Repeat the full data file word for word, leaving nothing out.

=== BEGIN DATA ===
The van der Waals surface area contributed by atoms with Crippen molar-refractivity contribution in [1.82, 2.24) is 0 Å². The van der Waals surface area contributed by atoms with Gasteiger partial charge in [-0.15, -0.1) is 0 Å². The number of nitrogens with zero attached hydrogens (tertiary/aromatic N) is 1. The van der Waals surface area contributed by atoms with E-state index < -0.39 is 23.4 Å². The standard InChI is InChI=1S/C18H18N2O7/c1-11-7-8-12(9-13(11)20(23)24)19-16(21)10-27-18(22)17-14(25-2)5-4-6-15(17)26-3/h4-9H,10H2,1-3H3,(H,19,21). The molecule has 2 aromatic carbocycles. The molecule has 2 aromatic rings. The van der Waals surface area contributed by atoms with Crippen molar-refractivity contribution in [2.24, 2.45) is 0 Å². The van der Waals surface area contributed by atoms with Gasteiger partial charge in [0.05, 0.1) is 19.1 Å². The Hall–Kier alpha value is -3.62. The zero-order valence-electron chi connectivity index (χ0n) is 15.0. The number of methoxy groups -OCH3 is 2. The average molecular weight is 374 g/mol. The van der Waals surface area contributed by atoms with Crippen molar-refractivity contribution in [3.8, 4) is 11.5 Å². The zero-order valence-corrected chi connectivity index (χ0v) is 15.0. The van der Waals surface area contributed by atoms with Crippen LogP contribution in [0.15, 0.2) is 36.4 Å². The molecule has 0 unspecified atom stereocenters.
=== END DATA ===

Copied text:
The van der Waals surface area contributed by atoms with Crippen molar-refractivity contribution in [1.82, 2.24) is 0 Å². The van der Waals surface area contributed by atoms with Gasteiger partial charge in [-0.15, -0.1) is 0 Å². The number of nitrogens with zero attached hydrogens (tertiary/aromatic N) is 1. The van der Waals surface area contributed by atoms with E-state index < -0.39 is 23.4 Å². The standard InChI is InChI=1S/C18H18N2O7/c1-11-7-8-12(9-13(11)20(23)24)19-16(21)10-27-18(22)17-14(25-2)5-4-6-15(17)26-3/h4-9H,10H2,1-3H3,(H,19,21). The molecule has 2 aromatic carbocycles. The molecule has 2 aromatic rings. The van der Waals surface area contributed by atoms with Crippen molar-refractivity contribution in [2.24, 2.45) is 0 Å². The van der Waals surface area contributed by atoms with Gasteiger partial charge in [0.05, 0.1) is 19.1 Å². The Hall–Kier alpha value is -3.62. The zero-order valence-electron chi connectivity index (χ0n) is 15.0. The number of methoxy groups -OCH3 is 2. The average molecular weight is 374 g/mol. The van der Waals surface area contributed by atoms with Crippen molar-refractivity contribution in [3.8, 4) is 11.5 Å². The zero-order valence-corrected chi connectivity index (χ0v) is 15.0. The van der Waals surface area contributed by atoms with Crippen LogP contribution in [0.15, 0.2) is 36.4 Å². The molecule has 0 unspecified atom stereocenters.